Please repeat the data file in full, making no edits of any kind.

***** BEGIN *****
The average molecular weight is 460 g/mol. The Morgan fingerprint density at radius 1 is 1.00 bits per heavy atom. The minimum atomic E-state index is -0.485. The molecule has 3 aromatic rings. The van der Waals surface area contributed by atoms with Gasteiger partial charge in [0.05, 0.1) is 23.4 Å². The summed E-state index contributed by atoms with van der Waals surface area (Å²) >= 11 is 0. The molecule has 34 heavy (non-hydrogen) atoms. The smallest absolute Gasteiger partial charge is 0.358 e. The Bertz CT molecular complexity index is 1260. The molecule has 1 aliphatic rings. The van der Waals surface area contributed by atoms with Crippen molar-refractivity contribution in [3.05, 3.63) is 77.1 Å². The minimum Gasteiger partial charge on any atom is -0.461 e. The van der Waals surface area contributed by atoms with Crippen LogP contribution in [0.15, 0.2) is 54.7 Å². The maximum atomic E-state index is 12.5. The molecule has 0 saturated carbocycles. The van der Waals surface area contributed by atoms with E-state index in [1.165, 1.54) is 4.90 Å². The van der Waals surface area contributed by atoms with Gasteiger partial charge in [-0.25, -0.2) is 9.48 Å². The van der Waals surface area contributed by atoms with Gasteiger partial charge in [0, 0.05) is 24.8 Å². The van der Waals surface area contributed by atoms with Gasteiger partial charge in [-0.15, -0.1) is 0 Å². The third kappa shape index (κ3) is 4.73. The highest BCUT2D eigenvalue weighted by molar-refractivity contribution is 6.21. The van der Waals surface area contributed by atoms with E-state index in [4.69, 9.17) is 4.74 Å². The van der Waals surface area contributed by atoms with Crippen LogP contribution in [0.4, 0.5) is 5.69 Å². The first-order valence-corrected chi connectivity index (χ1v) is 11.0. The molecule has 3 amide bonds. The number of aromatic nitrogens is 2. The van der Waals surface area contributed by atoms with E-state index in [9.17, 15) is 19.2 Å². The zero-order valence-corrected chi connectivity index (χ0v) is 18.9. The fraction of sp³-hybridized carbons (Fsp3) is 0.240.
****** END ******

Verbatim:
The average molecular weight is 460 g/mol. The Morgan fingerprint density at radius 1 is 1.00 bits per heavy atom. The minimum atomic E-state index is -0.485. The molecule has 3 aromatic rings. The van der Waals surface area contributed by atoms with Gasteiger partial charge in [0.05, 0.1) is 23.4 Å². The summed E-state index contributed by atoms with van der Waals surface area (Å²) >= 11 is 0. The molecule has 34 heavy (non-hydrogen) atoms. The smallest absolute Gasteiger partial charge is 0.358 e. The Bertz CT molecular complexity index is 1260. The molecule has 1 aliphatic rings. The van der Waals surface area contributed by atoms with Crippen molar-refractivity contribution in [3.05, 3.63) is 77.1 Å². The minimum Gasteiger partial charge on any atom is -0.461 e. The van der Waals surface area contributed by atoms with Crippen LogP contribution in [0.15, 0.2) is 54.7 Å². The maximum atomic E-state index is 12.5. The molecule has 0 saturated carbocycles. The van der Waals surface area contributed by atoms with E-state index in [1.165, 1.54) is 4.90 Å². The van der Waals surface area contributed by atoms with Gasteiger partial charge in [-0.25, -0.2) is 9.48 Å². The van der Waals surface area contributed by atoms with Gasteiger partial charge in [0, 0.05) is 24.8 Å². The van der Waals surface area contributed by atoms with Gasteiger partial charge in [-0.15, -0.1) is 0 Å². The third kappa shape index (κ3) is 4.73. The highest BCUT2D eigenvalue weighted by molar-refractivity contribution is 6.21. The van der Waals surface area contributed by atoms with E-state index in [4.69, 9.17) is 4.74 Å². The van der Waals surface area contributed by atoms with Crippen LogP contribution in [0.4, 0.5) is 5.69 Å². The first-order valence-corrected chi connectivity index (χ1v) is 11.0. The molecule has 3 amide bonds. The number of aromatic nitrogens is 2. The van der Waals surface area contributed by atoms with E-state index in [9.17, 15) is 19.2 Å². The zero-order valence-corrected chi connectivity index (χ0v) is 18.9. The fraction of sp³-hybridized carbons (Fsp3) is 0.240.